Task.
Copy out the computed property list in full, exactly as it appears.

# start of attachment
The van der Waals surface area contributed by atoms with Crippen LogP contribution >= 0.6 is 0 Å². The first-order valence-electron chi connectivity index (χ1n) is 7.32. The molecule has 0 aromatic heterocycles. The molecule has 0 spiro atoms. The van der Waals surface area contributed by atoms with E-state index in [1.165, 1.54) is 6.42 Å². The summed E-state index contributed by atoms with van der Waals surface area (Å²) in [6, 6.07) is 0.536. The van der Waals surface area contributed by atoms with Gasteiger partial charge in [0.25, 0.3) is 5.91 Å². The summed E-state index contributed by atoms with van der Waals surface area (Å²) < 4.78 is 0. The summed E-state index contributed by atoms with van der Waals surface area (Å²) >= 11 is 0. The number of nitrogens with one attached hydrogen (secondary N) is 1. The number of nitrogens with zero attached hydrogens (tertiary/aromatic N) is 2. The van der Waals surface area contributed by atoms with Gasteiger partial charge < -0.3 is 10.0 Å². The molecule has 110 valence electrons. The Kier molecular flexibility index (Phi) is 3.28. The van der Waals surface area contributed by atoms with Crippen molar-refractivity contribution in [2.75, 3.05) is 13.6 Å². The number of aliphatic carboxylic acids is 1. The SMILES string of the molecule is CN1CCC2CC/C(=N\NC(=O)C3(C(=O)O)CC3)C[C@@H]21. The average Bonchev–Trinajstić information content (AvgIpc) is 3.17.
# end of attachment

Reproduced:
The van der Waals surface area contributed by atoms with Crippen LogP contribution >= 0.6 is 0 Å². The first-order valence-electron chi connectivity index (χ1n) is 7.32. The molecule has 0 aromatic heterocycles. The molecule has 0 spiro atoms. The van der Waals surface area contributed by atoms with E-state index in [1.165, 1.54) is 6.42 Å². The summed E-state index contributed by atoms with van der Waals surface area (Å²) in [6, 6.07) is 0.536. The van der Waals surface area contributed by atoms with Gasteiger partial charge in [0.25, 0.3) is 5.91 Å². The summed E-state index contributed by atoms with van der Waals surface area (Å²) < 4.78 is 0. The summed E-state index contributed by atoms with van der Waals surface area (Å²) >= 11 is 0. The number of nitrogens with one attached hydrogen (secondary N) is 1. The number of nitrogens with zero attached hydrogens (tertiary/aromatic N) is 2. The van der Waals surface area contributed by atoms with Gasteiger partial charge < -0.3 is 10.0 Å². The molecule has 110 valence electrons. The Kier molecular flexibility index (Phi) is 3.28. The van der Waals surface area contributed by atoms with Crippen molar-refractivity contribution in [2.75, 3.05) is 13.6 Å². The number of aliphatic carboxylic acids is 1. The SMILES string of the molecule is CN1CCC2CC/C(=N\NC(=O)C3(C(=O)O)CC3)C[C@@H]21. The average Bonchev–Trinajstić information content (AvgIpc) is 3.17.